The TNNA (The National Needlearts) Winter Trade Show is an industry trade show for vendors, yarn companies, books and magazine publishers, needlearts designers, and more, showcasing new things for the upcoming year. Katie Dougherty, Heather Harmon, and I ventured down to San Diego to work the CRAFT booth, and while there, we meet an array of inspirational crafters and amazing new products, which you’ll see on the blog and in future issues of CRAFT. We had a lot of cool people come by our booth like Jennifer Stafford of Domiknitrix and Jenny Hart of Sublime Stitching.
No photos were allowed on the trade show floor but Rachel John of Extreme Knitting wanted me to take pictures of her session to spread the word and inspire other knitters to dare to be different in their knitting. UK knitter Rachel John inspired me completely and brought her British sense of humor to the show, telling attendees that we no longer need to knit the same old usual “jumpers and socks” to survive and rather wanted us to challenge our own creativity. Knit with more yarn and to not be afraid to use color. Rachel should know this. Growing up with her artist mom, she learned the importance of color, and with her sculptor dad, she learned how to make things. Rachel challenged herself to knit 1000 strands of carpet yarn to make a mattress. “Cast on 4,” she’d say with a laugh as the movie of her making the mattress played on the laptop below the stage. Six hours later and with her hands swelled up double their size, Rachel completed her goal of knitting a mattress. Rachel creates her own line of large knitting needles, which are made in her sculptor father’s woodworking studio. In the demo at the show, she used 40 strands of yarn at one time, grouping about 5-6 balls in The Bag Smith containers grouped by color. When the strands are pulled together they create Rachel’s inspired seascape blanket. Rachel John was truly inspirational, so look for a CRAFT blog interview with her soon.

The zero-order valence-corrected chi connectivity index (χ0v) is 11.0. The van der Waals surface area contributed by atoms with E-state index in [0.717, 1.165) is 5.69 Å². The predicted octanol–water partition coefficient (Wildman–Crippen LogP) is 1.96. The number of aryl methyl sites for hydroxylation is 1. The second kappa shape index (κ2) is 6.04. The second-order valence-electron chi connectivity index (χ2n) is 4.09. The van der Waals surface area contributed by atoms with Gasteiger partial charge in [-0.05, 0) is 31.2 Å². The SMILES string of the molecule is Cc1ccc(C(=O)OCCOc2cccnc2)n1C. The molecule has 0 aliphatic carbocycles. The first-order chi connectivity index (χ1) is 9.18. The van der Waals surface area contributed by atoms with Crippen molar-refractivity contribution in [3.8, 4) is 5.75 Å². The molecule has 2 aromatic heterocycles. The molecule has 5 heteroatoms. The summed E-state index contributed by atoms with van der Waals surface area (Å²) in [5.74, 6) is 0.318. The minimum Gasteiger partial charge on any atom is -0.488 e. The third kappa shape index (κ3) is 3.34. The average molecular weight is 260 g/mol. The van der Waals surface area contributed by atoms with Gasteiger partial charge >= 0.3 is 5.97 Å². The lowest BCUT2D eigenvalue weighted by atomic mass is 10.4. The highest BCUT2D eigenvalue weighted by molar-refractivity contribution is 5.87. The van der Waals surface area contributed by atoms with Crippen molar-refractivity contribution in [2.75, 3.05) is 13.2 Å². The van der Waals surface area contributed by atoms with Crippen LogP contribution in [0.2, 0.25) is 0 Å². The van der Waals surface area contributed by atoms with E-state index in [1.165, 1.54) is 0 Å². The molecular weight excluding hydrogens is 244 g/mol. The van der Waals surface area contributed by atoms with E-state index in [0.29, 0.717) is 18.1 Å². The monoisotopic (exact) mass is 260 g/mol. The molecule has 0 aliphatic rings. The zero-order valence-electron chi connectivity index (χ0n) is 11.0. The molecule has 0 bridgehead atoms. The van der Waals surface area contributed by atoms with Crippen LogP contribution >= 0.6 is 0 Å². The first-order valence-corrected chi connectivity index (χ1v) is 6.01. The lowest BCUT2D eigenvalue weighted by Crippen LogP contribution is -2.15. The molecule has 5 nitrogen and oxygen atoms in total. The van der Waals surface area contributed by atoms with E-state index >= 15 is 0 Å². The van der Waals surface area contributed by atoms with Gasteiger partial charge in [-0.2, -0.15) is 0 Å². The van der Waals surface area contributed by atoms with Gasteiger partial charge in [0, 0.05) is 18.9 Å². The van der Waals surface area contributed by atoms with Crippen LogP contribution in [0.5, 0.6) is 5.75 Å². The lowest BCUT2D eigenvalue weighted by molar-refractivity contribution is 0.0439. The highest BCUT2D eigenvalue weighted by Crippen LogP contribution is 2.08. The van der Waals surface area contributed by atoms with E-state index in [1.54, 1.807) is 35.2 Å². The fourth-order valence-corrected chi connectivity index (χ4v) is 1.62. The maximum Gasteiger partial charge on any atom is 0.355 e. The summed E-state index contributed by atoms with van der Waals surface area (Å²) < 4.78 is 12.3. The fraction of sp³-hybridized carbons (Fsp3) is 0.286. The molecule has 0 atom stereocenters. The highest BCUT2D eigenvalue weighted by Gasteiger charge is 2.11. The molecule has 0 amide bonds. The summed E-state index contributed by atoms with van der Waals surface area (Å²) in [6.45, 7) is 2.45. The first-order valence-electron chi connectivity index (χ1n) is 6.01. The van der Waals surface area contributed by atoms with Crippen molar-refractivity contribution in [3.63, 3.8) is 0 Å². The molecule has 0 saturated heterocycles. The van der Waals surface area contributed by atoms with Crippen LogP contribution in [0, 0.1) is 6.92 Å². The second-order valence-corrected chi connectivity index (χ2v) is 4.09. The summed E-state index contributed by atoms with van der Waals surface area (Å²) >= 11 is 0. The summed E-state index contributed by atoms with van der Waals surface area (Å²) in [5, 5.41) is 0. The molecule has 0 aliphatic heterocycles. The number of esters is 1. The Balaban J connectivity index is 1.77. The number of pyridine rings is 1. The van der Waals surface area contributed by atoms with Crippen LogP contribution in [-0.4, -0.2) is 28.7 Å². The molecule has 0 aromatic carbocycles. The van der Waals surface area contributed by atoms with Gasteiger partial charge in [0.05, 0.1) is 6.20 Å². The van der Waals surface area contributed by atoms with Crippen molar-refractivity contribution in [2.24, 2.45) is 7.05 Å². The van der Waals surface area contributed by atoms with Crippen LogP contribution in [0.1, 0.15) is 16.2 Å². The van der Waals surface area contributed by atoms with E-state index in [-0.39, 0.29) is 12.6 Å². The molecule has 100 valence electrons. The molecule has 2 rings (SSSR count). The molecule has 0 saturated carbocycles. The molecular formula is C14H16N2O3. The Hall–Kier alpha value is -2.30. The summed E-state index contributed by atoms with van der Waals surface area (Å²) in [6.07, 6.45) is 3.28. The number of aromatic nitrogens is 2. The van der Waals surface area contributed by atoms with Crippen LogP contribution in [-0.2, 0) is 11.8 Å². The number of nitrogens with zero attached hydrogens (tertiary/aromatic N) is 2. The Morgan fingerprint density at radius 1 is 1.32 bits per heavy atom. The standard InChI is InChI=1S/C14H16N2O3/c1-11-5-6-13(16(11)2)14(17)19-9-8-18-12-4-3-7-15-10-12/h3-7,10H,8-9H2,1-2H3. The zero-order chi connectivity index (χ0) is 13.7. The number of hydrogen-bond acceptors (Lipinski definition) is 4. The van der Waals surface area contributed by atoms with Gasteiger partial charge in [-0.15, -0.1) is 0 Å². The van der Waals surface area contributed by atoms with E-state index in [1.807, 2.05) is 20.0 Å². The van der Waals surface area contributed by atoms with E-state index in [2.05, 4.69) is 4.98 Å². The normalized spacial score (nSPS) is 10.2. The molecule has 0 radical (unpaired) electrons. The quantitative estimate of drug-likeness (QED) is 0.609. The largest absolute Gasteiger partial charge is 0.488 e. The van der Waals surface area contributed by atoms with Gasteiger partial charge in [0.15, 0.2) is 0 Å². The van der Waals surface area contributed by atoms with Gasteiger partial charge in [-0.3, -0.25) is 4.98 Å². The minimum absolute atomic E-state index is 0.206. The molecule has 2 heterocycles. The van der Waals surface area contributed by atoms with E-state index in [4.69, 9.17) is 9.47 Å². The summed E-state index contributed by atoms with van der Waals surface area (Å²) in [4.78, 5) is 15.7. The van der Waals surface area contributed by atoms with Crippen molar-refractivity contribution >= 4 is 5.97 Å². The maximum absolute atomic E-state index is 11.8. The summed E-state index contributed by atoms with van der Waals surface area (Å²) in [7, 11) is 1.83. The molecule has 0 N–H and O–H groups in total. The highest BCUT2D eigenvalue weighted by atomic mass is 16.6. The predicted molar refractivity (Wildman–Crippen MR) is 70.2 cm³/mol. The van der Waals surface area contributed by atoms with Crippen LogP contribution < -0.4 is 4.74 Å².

Sunday night was a fun hang-out night with the knitting and crochet gals — Shannon Okey, Amy O’Neil Houck, Kristy Porter, Cecily Keim, and Robyn Chachula and Brett Bara (pictured right), as well as fellow local Bay Area ladies Christina Loff and Nancy Deane from Chronicle Books.
Crochet queens Cecily Keim and Kim Werker came by our booth again on Monday, Jan. 15th when things were a lot calmer. It seemed a lot of people who were East Coasters ended up leaving Monday morning, leaving us more time at the trade show to really hang out and talk. Cecily taught us how to crochet and gave us a copy of her book, which she co-wrote with Kim, Teach Yourself Visually Crocheting. I loved the tips on how to hold the hook and yarn as well as the differences in different brands of crochet hooks.
Here are more recaps from the other crafters who attended (I will be adding more as they come in):